The Alaskan pipeline closure may force U.S. West Coast refiners to purchase crude supplies from Russia and Oman, pushing Middle East benchmark prices higher, Michael Wittner, a London-based analyst with Societe Generale, said in a report Tuesday.
“[Refiners] would have to increase imports,” Wittner said Monday. “The main market impact would not be on WTI or even Brent. Instead, Dubai would strengthen relative to both Brent and WTI, in order to make the arbitrage economically feasible.”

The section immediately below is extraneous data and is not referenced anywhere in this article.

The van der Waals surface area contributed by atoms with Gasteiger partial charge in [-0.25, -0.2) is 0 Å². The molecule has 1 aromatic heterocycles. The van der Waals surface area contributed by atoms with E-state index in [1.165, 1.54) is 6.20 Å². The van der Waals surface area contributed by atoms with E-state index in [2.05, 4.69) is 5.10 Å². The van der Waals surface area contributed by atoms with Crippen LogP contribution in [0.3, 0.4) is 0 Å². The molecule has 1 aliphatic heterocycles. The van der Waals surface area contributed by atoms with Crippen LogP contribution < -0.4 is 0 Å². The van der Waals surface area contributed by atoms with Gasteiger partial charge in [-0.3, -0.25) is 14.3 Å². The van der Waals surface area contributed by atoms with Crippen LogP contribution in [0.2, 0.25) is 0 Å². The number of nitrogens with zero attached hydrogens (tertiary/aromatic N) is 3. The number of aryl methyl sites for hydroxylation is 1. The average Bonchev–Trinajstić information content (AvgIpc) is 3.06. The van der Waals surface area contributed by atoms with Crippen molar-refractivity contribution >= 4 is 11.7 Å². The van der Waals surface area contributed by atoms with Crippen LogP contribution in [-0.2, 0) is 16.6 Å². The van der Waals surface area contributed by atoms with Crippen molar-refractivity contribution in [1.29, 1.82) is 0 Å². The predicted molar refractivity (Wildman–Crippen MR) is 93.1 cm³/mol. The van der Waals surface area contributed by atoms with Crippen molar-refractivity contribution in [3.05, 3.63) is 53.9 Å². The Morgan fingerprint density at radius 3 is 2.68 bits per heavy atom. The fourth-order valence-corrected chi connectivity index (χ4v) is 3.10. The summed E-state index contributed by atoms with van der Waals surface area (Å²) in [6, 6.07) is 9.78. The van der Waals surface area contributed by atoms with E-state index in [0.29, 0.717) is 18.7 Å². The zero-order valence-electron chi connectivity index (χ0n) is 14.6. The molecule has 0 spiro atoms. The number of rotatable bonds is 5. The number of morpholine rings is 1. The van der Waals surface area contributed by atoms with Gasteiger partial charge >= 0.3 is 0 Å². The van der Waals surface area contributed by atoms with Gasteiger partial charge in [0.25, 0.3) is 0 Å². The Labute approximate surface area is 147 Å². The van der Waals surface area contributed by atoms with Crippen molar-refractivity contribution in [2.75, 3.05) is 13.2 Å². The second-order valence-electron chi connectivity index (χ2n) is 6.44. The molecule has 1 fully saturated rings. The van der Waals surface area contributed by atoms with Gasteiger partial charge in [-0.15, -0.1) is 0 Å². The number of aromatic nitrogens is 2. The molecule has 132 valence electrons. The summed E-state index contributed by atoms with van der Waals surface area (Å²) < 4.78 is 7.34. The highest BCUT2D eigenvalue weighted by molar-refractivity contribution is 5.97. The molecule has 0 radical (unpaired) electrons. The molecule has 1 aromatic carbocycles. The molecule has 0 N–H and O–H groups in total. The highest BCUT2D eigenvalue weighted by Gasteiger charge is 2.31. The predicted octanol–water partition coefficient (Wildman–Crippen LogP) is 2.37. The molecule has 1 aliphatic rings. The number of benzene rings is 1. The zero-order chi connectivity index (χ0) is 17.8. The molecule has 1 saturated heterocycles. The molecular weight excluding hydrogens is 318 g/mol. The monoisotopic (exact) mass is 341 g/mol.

The West Coast area is isolated from the main U.S. and Canadian crude supply sources. The region includes California, Washington, Oregon, Alaska, Nevada, Arizona and Hawaii.
The 1,300-kilometer Trans-Alaska Pipeline system was shut down on Jan. 8 after a leak was found in a pump house. BP and its partners operate the pipeline. BP, ConocoPhillips and Exxon Mobil suspended 95 percent of their production after the leak.
West Coast refiners including Tesoro and Valero Energy said Monday that they are experiencing little or no impact after the pipeline closure.
Inventories in Alaska stood at about 2.57 million barrels of crude as of Jan. 9, down from 2.95 million Jan. 7, according to the state’s web site.